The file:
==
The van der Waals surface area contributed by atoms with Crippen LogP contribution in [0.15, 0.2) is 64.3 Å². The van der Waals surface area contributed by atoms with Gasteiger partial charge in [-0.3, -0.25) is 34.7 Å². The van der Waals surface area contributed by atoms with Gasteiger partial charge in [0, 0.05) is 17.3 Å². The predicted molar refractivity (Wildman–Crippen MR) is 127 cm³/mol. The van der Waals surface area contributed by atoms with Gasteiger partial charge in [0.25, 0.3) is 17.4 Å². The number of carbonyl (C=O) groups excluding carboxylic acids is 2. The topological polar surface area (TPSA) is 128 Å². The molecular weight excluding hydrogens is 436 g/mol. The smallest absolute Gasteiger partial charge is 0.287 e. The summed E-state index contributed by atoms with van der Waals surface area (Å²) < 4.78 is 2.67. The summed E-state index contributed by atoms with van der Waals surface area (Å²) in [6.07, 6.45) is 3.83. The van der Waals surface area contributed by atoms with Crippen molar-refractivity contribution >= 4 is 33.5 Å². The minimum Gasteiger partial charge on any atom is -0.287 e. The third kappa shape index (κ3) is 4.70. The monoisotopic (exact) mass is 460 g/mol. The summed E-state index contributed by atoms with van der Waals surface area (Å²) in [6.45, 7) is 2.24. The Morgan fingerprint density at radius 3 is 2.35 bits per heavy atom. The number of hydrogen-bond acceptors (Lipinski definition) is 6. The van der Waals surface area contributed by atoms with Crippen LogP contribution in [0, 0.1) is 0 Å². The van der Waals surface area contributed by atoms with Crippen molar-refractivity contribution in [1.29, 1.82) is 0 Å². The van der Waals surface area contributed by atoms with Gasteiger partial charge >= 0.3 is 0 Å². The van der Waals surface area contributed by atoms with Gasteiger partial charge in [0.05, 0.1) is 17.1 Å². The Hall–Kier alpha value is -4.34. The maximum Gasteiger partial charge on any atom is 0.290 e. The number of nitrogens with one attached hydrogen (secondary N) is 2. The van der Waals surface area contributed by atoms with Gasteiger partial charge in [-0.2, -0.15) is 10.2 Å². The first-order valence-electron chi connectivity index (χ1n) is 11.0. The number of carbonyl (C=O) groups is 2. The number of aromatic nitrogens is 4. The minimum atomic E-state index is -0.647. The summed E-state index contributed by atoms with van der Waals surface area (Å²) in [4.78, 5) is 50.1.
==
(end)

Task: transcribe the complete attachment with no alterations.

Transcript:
The van der Waals surface area contributed by atoms with Crippen LogP contribution in [0.15, 0.2) is 64.3 Å². The van der Waals surface area contributed by atoms with Gasteiger partial charge in [-0.3, -0.25) is 34.7 Å². The van der Waals surface area contributed by atoms with Gasteiger partial charge in [0, 0.05) is 17.3 Å². The predicted molar refractivity (Wildman–Crippen MR) is 127 cm³/mol. The van der Waals surface area contributed by atoms with Gasteiger partial charge in [0.25, 0.3) is 17.4 Å². The number of carbonyl (C=O) groups excluding carboxylic acids is 2. The topological polar surface area (TPSA) is 128 Å². The molecular weight excluding hydrogens is 436 g/mol. The smallest absolute Gasteiger partial charge is 0.287 e. The summed E-state index contributed by atoms with van der Waals surface area (Å²) < 4.78 is 2.67. The summed E-state index contributed by atoms with van der Waals surface area (Å²) in [6.07, 6.45) is 3.83. The van der Waals surface area contributed by atoms with Crippen molar-refractivity contribution >= 4 is 33.5 Å². The minimum Gasteiger partial charge on any atom is -0.287 e. The third kappa shape index (κ3) is 4.70. The monoisotopic (exact) mass is 460 g/mol. The summed E-state index contributed by atoms with van der Waals surface area (Å²) in [6.45, 7) is 2.24. The Morgan fingerprint density at radius 3 is 2.35 bits per heavy atom. The number of hydrogen-bond acceptors (Lipinski definition) is 6. The van der Waals surface area contributed by atoms with Crippen LogP contribution in [0, 0.1) is 0 Å². The van der Waals surface area contributed by atoms with Crippen molar-refractivity contribution in [1.29, 1.82) is 0 Å². The van der Waals surface area contributed by atoms with Gasteiger partial charge >= 0.3 is 0 Å². The van der Waals surface area contributed by atoms with Gasteiger partial charge in [0.05, 0.1) is 17.1 Å². The Hall–Kier alpha value is -4.34. The maximum Gasteiger partial charge on any atom is 0.290 e. The number of nitrogens with one attached hydrogen (secondary N) is 2. The van der Waals surface area contributed by atoms with Gasteiger partial charge in [-0.2, -0.15) is 10.2 Å². The first-order valence-electron chi connectivity index (χ1n) is 11.0. The number of carbonyl (C=O) groups is 2. The number of aromatic nitrogens is 4. The minimum atomic E-state index is -0.647. The summed E-state index contributed by atoms with van der Waals surface area (Å²) in [4.78, 5) is 50.1.